Burning state issue that influenced Ipswich voters
THE PREMIER’S handling of the coronavirus crisis has played a major hand in the decision over which box Ipswich voters putting the number 1 next to on election day.
And rather than detracting from her appeal, those voters who are putting a 1 next to their labour candidate this morning told the Queensland Times that harsh criticism Annastacia Palaszczuk faced over her tough stance on border closures only solidified their support.
It was a low-key atmosphere at the polls on Saturday morning, with large numbers of voters taking advantage of pre-polling this year, to avoid the crowds.
Ironically, it appears this year’s crisis surrounding COVID-19 has been a deciding factor in many voters’ minds.
In Ipswich West, Tivoli voter Gail Maskiel said she was casting her vote based on the belief that Ms Palaszczuk’s government had kept people safe during the pandemic.
“She kept us safe and she has come across as being honest throughout,” Ms Maskiel said.
“We have been able to maintain a good lifestyle her in Queensland because of the way she has handled this.”
Ms Maskiel said she did not know much about her local MP, Jim Madden, and was voting purely on issues affecting the entire state.
A similar sentiment was shared across the city.
In the Ipswich electorate, Linda Brooks said she believed Ms Palaszczuk had earned respect by sticking to her guns, despite facing harsh criticism over efforts to contain the virus.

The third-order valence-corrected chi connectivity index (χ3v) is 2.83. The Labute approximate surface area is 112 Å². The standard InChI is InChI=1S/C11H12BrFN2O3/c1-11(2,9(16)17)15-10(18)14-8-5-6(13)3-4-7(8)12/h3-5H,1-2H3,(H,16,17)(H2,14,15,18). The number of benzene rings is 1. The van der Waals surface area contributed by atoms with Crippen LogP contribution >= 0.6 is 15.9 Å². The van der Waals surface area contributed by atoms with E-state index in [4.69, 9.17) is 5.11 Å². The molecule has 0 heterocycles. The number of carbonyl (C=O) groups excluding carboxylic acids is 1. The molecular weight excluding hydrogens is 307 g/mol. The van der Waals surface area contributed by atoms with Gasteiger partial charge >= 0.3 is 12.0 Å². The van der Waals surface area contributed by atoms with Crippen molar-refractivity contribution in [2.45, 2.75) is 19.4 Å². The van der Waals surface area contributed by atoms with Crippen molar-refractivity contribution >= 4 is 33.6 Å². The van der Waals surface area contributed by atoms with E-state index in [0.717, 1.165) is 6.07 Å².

“It was well handled, even though they copped a lot of flak,” Ms Brooks said.
“She has stood her ground and stuck to her guns.”
Ipswich dad Andrew Dionysius agreed state issues and particularly the COVID-19 response was at the forefront of people’s minds on Saturday.
He said he did not know very much about the local candidates.
“We have had virtually no cases whereas some of the other states have struggled,” he said.
“I think Queensland has done the right thing.”
Not everyone was a fan of the Palaszczuk government’s performance over the past five years, with Ipswich West voter Eric, who asked not to use his surname, saying not enough had been done to support business.
“I vote on the philosophy of the parties and although this lot tells you they are out to support workers, they could be doing more to help private enterprise to get the country moving,” he said.
“If you go back over the years, Labor don’t promote people in business, they promote the public service.
“If business flourishes, then so does the country.”
Eric said he was “always sceptical” on election promises involving the building of new schools and infrastructure and said you could only believe a promise once it had been made reality.
But he said he wasn’t overly confident in the opposition leader, saying Deb Frecklington was a largely “unknown quantity who doesn’t come across as overly powerful”.
“Until she gets in you don’t really know what you are going to get.”